What about marketing and self-promotion? I admit to having very little desire to self-promote. As is often the case with artists I would rather steer clear of it, preferring to focus on nothing other than the craft of writing and the art of delivering an impactful message.

But, “If you build it, they will come”, it is said. That's a fine idea, but is it reality? It's difficult to judge when I survey the social media landscape and observe what others are doing – particularly those who do have large numbers of followers. On Twitter they seem to be pumping out tweets faster than the Dakota pipeline. I can't help thinking of it as some kind of an arms race. Gary Vaynerchuk once opined that today the volume of new content that is being published over the internet every day is more than the sum total of all the content ever produced in the entirety of recorded human history prior to the year 2000. It's no wonder, then, that those who depend on content creation for their livelihood must compete for attention at such a flurried pace. To be heard through the ever-increasing din of noise it appears as if the only two options are either to strengthen your signal, or pump up the volume.

Facebook is only a marginally different story. Here I don't know how else to put it, except to say flatly that when I see those people with friends numbering in the many thousands, I can't help but find myself cynically wondering as to what extent they are 'friend whores'. I would not be so bold as to accuse anyone specifically of such motivation, but the thought of it creeps through my mind like Bentgrass, nonetheless.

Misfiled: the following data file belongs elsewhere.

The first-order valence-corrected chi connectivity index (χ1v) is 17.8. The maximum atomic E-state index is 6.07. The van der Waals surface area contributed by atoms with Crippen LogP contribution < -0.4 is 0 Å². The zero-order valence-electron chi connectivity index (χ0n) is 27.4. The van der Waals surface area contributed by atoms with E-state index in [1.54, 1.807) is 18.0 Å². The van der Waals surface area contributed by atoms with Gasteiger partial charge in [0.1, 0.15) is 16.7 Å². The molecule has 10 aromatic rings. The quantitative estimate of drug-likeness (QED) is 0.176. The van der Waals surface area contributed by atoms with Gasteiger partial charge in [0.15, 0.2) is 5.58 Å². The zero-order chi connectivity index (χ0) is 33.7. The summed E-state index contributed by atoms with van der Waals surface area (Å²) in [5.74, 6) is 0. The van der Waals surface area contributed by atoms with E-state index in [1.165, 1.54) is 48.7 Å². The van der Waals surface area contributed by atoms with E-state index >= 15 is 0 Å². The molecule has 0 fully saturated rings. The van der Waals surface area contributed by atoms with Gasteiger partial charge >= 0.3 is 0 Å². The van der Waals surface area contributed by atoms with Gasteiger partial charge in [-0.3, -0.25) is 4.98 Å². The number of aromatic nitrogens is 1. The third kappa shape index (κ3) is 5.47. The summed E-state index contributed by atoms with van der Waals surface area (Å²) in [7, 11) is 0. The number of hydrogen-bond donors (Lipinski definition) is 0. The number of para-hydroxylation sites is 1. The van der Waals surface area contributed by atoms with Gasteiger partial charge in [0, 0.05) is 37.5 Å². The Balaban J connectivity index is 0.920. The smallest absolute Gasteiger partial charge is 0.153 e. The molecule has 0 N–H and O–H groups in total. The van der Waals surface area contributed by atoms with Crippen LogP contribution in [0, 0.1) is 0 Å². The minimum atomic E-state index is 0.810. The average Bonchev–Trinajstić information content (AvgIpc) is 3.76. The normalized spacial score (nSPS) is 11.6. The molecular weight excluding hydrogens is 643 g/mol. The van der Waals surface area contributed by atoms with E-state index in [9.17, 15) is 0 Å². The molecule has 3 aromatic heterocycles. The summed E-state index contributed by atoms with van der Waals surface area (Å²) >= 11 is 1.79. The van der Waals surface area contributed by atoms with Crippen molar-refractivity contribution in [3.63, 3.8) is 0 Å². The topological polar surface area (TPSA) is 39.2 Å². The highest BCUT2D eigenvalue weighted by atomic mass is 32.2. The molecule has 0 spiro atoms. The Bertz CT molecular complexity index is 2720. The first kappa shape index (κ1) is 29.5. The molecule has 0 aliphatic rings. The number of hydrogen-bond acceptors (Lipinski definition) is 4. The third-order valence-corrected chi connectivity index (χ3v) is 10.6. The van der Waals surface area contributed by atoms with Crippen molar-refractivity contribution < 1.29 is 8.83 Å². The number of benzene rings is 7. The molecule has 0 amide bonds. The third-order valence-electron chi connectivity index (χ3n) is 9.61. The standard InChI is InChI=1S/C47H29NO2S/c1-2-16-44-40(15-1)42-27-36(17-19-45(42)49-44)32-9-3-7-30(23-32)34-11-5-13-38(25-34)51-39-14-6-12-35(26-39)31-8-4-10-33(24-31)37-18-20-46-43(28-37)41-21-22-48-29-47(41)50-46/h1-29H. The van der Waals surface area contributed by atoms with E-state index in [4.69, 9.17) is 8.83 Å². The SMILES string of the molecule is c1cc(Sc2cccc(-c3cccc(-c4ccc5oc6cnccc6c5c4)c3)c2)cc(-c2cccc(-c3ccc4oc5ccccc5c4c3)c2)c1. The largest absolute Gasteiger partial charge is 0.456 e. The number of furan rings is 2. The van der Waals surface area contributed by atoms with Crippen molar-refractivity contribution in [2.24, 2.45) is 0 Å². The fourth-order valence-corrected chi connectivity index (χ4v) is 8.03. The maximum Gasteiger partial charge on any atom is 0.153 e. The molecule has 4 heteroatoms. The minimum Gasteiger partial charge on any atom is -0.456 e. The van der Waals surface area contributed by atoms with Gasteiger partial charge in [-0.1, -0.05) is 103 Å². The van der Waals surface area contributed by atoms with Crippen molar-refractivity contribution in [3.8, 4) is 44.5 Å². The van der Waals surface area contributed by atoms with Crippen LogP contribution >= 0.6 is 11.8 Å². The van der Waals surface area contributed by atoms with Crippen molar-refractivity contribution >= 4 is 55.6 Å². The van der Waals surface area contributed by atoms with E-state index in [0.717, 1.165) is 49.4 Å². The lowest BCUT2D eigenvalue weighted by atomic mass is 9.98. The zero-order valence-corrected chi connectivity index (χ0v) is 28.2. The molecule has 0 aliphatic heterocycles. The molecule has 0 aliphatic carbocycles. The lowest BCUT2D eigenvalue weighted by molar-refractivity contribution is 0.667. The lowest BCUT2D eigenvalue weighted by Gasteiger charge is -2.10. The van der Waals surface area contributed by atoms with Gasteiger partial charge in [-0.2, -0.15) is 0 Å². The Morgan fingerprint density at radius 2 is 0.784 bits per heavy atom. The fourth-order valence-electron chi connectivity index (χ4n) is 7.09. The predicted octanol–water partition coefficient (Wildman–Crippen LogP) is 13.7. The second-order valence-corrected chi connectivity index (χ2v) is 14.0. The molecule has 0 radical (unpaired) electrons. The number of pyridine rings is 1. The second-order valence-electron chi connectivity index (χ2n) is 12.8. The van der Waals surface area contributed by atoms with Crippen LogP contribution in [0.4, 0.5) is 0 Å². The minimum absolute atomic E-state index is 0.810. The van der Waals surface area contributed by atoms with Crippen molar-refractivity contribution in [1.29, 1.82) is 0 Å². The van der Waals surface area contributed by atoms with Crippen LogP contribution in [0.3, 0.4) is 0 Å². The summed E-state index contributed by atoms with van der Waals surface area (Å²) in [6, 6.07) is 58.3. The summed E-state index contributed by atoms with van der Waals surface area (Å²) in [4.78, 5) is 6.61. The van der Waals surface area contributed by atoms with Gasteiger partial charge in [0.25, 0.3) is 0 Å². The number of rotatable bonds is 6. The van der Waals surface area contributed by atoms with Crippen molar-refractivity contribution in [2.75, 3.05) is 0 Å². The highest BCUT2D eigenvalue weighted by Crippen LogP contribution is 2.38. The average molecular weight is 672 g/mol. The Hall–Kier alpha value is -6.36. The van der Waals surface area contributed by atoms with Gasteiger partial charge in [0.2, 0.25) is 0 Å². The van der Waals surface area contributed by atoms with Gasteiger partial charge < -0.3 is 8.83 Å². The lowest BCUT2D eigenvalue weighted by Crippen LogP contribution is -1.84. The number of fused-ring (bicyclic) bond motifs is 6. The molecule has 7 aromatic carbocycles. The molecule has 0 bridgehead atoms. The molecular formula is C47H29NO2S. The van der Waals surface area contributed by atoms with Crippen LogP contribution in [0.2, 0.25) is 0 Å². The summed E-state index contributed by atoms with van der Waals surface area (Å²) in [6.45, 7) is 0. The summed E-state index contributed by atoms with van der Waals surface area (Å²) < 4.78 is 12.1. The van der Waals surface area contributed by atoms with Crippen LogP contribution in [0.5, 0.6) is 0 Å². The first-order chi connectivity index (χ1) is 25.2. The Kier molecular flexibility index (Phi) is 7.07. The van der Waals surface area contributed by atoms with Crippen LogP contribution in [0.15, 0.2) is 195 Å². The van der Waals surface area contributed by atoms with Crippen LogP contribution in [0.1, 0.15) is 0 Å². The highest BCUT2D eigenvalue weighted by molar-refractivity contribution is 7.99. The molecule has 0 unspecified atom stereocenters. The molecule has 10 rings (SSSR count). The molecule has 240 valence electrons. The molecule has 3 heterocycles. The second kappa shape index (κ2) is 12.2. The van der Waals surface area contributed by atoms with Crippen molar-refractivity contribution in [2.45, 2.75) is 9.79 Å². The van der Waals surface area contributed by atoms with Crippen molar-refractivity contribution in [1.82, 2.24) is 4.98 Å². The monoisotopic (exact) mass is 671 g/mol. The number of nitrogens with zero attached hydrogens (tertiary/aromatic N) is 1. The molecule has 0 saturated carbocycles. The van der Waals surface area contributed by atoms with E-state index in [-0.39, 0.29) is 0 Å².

Perhaps I am utterly wrong in regarding the amassing of friends on Facebook as some sort of social impropriety, and that those who do so are only 'guilty' of being skilled networkers. This brings me back to the question I began with – just what is social media for, and is it better utilized to maintain a circle of close friends, or for professional networking. At the end of the day, though, who am I to judge how any tool 'ought' to be used. After all, I've worked on a car engine with a framing hammer … at least tried to.

But the reason I've always been reticent at the thought of amassing thousands of 'friends' on social media, is that I don't see it as possible to have that many friends and take an active interest in keeping up with all of them. They should be more aptly termed acquaintances. I never saw the point in friending someone on facebook who I did not know, or had only met tangentially and had never spent time with, because, why on earth would I want to follow along in the affairs of someone I don't even know nor have any real context with? Sure, I could friend them and then immediately 'unfollow', which is what I imagine others do. How else to maintain the space for the number of friends I already do follow? But then what is the point, if not solely for the sake of 'friend whoring'? It always felt odd to me to consider doing that so I never did. However I am open to seeing how others who do engage with Facebook in such a way could have valid reasons for it, if they care to share.

A similar thing confronts me here on SteemIt. To be perfectly honest, I don't feel the need to reciprocate in following someone solely because they have followed me, as I'm only truly interested in following those whose content I genuinely wish to keep up with, since my time and attention are limited. So when it really gets down to it, yes I do understand that even the number of my own followers is superficial, and that on some level I already know the answer to my own question: Stop caring about the number of followers – it's quality not quantity that counts!